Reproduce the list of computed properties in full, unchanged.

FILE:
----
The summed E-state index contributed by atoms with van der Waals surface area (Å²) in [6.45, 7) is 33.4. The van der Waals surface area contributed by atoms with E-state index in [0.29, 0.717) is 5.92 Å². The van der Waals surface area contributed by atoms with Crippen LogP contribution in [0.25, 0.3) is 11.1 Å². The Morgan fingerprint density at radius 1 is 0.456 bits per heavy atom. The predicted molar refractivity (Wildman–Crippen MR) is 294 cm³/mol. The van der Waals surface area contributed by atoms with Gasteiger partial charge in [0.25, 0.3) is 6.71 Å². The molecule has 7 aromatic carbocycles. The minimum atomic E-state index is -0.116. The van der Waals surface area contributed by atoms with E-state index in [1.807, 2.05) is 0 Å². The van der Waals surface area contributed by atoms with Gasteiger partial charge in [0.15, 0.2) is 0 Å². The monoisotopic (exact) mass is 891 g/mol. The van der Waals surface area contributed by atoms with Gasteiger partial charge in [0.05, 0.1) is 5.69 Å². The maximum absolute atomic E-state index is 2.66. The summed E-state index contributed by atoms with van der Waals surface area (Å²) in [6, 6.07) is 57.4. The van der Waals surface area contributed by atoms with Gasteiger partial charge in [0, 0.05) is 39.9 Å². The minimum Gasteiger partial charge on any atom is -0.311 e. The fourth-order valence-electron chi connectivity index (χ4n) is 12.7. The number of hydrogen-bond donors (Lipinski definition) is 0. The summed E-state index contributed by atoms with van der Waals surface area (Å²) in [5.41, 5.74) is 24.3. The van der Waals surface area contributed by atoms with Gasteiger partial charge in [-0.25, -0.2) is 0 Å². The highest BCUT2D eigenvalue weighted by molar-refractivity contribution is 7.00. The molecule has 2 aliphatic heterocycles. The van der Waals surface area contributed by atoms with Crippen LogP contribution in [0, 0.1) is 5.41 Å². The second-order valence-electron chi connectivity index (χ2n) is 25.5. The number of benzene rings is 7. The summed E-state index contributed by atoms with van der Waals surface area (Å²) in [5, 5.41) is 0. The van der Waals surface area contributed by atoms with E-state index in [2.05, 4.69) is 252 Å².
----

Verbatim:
The summed E-state index contributed by atoms with van der Waals surface area (Å²) in [6.45, 7) is 33.4. The van der Waals surface area contributed by atoms with E-state index in [0.29, 0.717) is 5.92 Å². The van der Waals surface area contributed by atoms with Crippen LogP contribution in [0.25, 0.3) is 11.1 Å². The Morgan fingerprint density at radius 1 is 0.456 bits per heavy atom. The predicted molar refractivity (Wildman–Crippen MR) is 294 cm³/mol. The van der Waals surface area contributed by atoms with Gasteiger partial charge in [0.25, 0.3) is 6.71 Å². The molecule has 7 aromatic carbocycles. The minimum atomic E-state index is -0.116. The van der Waals surface area contributed by atoms with E-state index in [1.807, 2.05) is 0 Å². The van der Waals surface area contributed by atoms with Gasteiger partial charge in [0.15, 0.2) is 0 Å². The monoisotopic (exact) mass is 891 g/mol. The van der Waals surface area contributed by atoms with Gasteiger partial charge in [0.05, 0.1) is 5.69 Å². The maximum absolute atomic E-state index is 2.66. The summed E-state index contributed by atoms with van der Waals surface area (Å²) in [6, 6.07) is 57.4. The van der Waals surface area contributed by atoms with Gasteiger partial charge in [0, 0.05) is 39.9 Å². The minimum Gasteiger partial charge on any atom is -0.311 e. The fourth-order valence-electron chi connectivity index (χ4n) is 12.7. The number of hydrogen-bond donors (Lipinski definition) is 0. The summed E-state index contributed by atoms with van der Waals surface area (Å²) in [5.41, 5.74) is 24.3. The van der Waals surface area contributed by atoms with Gasteiger partial charge in [-0.25, -0.2) is 0 Å². The highest BCUT2D eigenvalue weighted by molar-refractivity contribution is 7.00. The molecule has 2 aliphatic heterocycles. The van der Waals surface area contributed by atoms with Crippen LogP contribution in [0, 0.1) is 5.41 Å². The second-order valence-electron chi connectivity index (χ2n) is 25.5. The number of benzene rings is 7. The summed E-state index contributed by atoms with van der Waals surface area (Å²) in [5, 5.41) is 0. The van der Waals surface area contributed by atoms with E-state index in [2.05, 4.69) is 252 Å².